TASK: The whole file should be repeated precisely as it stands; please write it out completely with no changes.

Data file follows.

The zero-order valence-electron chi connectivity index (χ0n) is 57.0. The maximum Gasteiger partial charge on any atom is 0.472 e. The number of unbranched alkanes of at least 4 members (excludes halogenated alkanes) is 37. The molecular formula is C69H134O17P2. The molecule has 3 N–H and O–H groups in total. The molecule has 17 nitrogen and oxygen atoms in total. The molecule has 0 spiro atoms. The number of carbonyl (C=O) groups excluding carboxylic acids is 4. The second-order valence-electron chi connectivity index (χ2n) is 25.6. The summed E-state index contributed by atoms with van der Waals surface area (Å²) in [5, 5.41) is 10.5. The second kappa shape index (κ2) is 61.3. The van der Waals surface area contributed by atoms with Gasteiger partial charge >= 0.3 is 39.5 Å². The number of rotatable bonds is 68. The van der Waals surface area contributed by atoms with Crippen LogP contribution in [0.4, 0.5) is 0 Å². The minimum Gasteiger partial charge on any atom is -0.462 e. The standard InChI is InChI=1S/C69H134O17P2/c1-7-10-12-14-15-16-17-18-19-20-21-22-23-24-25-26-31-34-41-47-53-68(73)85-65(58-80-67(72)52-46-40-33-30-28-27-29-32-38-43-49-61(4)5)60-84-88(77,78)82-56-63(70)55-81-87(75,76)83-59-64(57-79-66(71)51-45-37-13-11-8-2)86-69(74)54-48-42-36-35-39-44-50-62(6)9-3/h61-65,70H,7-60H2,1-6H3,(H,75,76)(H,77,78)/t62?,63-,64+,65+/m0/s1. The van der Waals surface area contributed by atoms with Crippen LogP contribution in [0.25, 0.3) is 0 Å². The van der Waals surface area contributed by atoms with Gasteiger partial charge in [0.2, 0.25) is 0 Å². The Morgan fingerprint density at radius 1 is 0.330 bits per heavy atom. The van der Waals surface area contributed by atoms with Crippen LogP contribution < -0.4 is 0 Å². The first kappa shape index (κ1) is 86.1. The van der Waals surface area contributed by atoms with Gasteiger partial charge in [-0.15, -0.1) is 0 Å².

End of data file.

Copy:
The zero-order valence-electron chi connectivity index (χ0n) is 57.0. The maximum Gasteiger partial charge on any atom is 0.472 e. The number of unbranched alkanes of at least 4 members (excludes halogenated alkanes) is 37. The molecular formula is C69H134O17P2. The molecule has 3 N–H and O–H groups in total. The molecule has 17 nitrogen and oxygen atoms in total. The molecule has 0 spiro atoms. The number of carbonyl (C=O) groups excluding carboxylic acids is 4. The second-order valence-electron chi connectivity index (χ2n) is 25.6. The summed E-state index contributed by atoms with van der Waals surface area (Å²) in [5, 5.41) is 10.5. The second kappa shape index (κ2) is 61.3. The van der Waals surface area contributed by atoms with Gasteiger partial charge >= 0.3 is 39.5 Å². The number of rotatable bonds is 68. The van der Waals surface area contributed by atoms with Crippen LogP contribution in [0.4, 0.5) is 0 Å². The minimum Gasteiger partial charge on any atom is -0.462 e. The standard InChI is InChI=1S/C69H134O17P2/c1-7-10-12-14-15-16-17-18-19-20-21-22-23-24-25-26-31-34-41-47-53-68(73)85-65(58-80-67(72)52-46-40-33-30-28-27-29-32-38-43-49-61(4)5)60-84-88(77,78)82-56-63(70)55-81-87(75,76)83-59-64(57-79-66(71)51-45-37-13-11-8-2)86-69(74)54-48-42-36-35-39-44-50-62(6)9-3/h61-65,70H,7-60H2,1-6H3,(H,75,76)(H,77,78)/t62?,63-,64+,65+/m0/s1. The van der Waals surface area contributed by atoms with Crippen LogP contribution in [0.25, 0.3) is 0 Å². The van der Waals surface area contributed by atoms with Gasteiger partial charge in [0.2, 0.25) is 0 Å². The Morgan fingerprint density at radius 1 is 0.330 bits per heavy atom. The van der Waals surface area contributed by atoms with Crippen LogP contribution < -0.4 is 0 Å². The first kappa shape index (κ1) is 86.1. The van der Waals surface area contributed by atoms with Gasteiger partial charge in [-0.15, -0.1) is 0 Å².